I have met and heard the tragic stories of many parents. PA is a function, by and large, of a custodial ex-partner, although some alienation can start while the couple is still together.

This blog is a story of experiences and observations of dysfunctional Family Law (FLAW), an arena pitting parent against parent, with children as the prize. Due to the gender bias in Family Law, that I have observed, this Blog has evolved from a focus solely on PA to one of the broader Family/Children's Rights area and the impact of Feminist mythology on Canadian Jurisprudence and the Divorce Industry.

Thursday, August 13, 2009

Why feminists need to take the “men’s rights” movement seriously


August 11, 2009: EQUALITYJANUARY-FEBRUARY 2009
By Alex Molotkow

Feminists need to listen to the "men's rights" movement.

Feminists need to listen to the "men's rights" movement.
It’s hard to listen to someone who compares feminism to “the historical rise of Nazism in Germany,” a phrase once written by prominent men’s rights activist David Shackleton. But while the men’s rights movement does have more than its share of extremists, that doesn’t mean feminists should dismiss the whole cause.
I believe that some moderate activists have made some sensible points and that we feminists ought to engage with our detractors if they’re willing to engage—reasonably—with us. Comparing their arguments with our own ensures that feminism remains relevant to our time and place.
One such argument is the concept of equal parenting: the idea, advocated by many men’s activists, that both parents should be equally involved in their children’s lives postseparation. Some feminist critics find it a dubious concept. Pamela Cross of theOntario Women’s Justice Network has pointed out that equal parenting doesn’t account for domestic violence issues and is often accompanied by questionable ideology. Still, changes in family structure—and skepticism about the women-as-nurturers assumption—make the issue worth considering. “You’ve got women who I’m sure would love to have the opportunity and the freedom to enter into the workforce on a full-time basis, who are being saddled with full [custody] … It should be a joint responsibility, as well as a joint right,” says Kris Titus, national coordinator of Fathers 4 Justice Canada.
Another popular cry in the men’s rights movement is that domestic violence affects women and men equally. A 2005 Statistics Canada survey did find that 653,000 women and 546,000 men had been subjected to spousal violence over the past five years. Feminists have since questioned the study’s methodology and critiqued its numbers as deceptive (women are more than twice as likely to suffer an injury or be the target of frequent attacks, and far more likely to be murdered). But while flawed, the study does highlight that men can be victims, as well as knock down the stereotype that women are never aggressors. With some 90 per cent of shelters refusing to admit men, it’s clear the issue warrants serious consideration.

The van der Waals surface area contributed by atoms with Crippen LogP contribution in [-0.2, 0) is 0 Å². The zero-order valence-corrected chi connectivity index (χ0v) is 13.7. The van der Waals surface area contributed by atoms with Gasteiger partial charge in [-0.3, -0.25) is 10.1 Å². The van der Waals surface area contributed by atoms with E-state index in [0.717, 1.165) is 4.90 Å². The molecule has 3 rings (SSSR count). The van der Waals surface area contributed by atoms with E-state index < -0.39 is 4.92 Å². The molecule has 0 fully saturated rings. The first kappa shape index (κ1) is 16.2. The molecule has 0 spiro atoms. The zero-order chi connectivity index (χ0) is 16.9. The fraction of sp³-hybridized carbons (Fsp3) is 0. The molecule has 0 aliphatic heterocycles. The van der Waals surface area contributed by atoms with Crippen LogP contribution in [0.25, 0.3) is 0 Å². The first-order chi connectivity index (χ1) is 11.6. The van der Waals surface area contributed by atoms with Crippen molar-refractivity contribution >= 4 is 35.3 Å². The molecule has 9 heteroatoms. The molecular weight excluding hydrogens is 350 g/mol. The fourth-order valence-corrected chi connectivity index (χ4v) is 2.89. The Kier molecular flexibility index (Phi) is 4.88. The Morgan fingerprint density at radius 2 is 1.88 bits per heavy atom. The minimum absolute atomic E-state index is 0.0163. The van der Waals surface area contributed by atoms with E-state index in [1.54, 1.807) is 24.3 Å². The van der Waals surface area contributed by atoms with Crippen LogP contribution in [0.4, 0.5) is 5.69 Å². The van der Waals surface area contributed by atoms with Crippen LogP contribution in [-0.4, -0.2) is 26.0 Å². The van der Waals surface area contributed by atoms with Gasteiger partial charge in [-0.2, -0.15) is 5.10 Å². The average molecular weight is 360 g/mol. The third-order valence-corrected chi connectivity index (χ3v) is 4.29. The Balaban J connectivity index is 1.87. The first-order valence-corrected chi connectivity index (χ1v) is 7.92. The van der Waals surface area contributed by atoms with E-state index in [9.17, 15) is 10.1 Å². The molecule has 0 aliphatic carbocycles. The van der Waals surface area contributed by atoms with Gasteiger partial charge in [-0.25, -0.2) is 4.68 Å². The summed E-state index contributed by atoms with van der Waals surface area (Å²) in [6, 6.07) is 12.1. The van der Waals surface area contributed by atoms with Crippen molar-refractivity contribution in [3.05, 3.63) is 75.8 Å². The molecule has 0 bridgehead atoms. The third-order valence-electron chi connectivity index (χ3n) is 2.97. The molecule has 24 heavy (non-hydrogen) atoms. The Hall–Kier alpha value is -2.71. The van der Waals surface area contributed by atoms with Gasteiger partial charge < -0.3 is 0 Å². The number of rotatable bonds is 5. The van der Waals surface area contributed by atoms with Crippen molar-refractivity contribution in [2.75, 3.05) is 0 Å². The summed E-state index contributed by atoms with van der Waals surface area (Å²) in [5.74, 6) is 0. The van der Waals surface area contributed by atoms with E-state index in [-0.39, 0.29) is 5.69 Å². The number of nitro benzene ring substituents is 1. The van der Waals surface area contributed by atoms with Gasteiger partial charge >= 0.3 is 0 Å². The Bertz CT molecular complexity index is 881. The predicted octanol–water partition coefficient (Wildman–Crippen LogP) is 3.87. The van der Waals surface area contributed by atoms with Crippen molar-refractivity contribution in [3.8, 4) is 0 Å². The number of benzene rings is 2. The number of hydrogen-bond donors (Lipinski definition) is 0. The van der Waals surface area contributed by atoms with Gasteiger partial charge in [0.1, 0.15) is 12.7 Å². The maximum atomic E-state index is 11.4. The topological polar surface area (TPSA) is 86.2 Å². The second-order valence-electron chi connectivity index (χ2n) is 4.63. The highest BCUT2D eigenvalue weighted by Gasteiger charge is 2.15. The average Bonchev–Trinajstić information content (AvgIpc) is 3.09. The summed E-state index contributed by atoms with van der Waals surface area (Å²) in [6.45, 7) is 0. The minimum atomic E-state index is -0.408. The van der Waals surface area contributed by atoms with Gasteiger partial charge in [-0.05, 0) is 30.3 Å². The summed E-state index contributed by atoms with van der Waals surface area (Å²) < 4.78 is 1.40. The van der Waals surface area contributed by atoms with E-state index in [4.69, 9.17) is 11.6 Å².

Undoubtedly, misogyny (or pure bitterness) motivates much of men’s activism, but beneath the often ludicrous rhetoric are some legitimate issues that we feminists shouldn’t be wary of addressing. The trick is to figure out where fanaticism stops and the real arguments begin.

Comments

COMMENTS (14)

(this will take a few posts) 

I am an MRA and while this article does, finally, START to highlight what MRAs are about - it tap dances and misaddresses who we are. 

I do not speak for all MRAs, nor claim to. But, that said I can address some of the topics. 

I came to be an MRA for 2 reasons. 

1) First I was a child denied his father (who was demonized by my mother) and who lost out on a lot because of that. What I lost out on would take pages to describe, but it galls me that if a girl lost out on being with her mother due to a father the empathy and understanding from women would be evident, chronicled on Lifetime, the subject of books and essays, and have laws named after her. It's not different for boys. 

2) I was falsely accused of rape in college. I am not ashamed of what happened to me. Like women who went on a date with the wrong guy, my "crime" was to trust someone who betrayed me in an incredibly intimate way.
Now, as to MRAs - "where fanaticism stops and the real arguments begin." 

Hmmm, mentioned in the article is how men are denied access to 90% of the shelters. I've heard ALL the arguments as to why this is "necessary". Most are ideological and indefensible. Even the ones that sound logical can be taken apart and easily solved if the shelter organizers WANTED it solved. In areas where men's and women's shelters have been set up, without the "Duluth Model" "male perp/female victim" ideology at the core - these problems were solved, and solved quickly.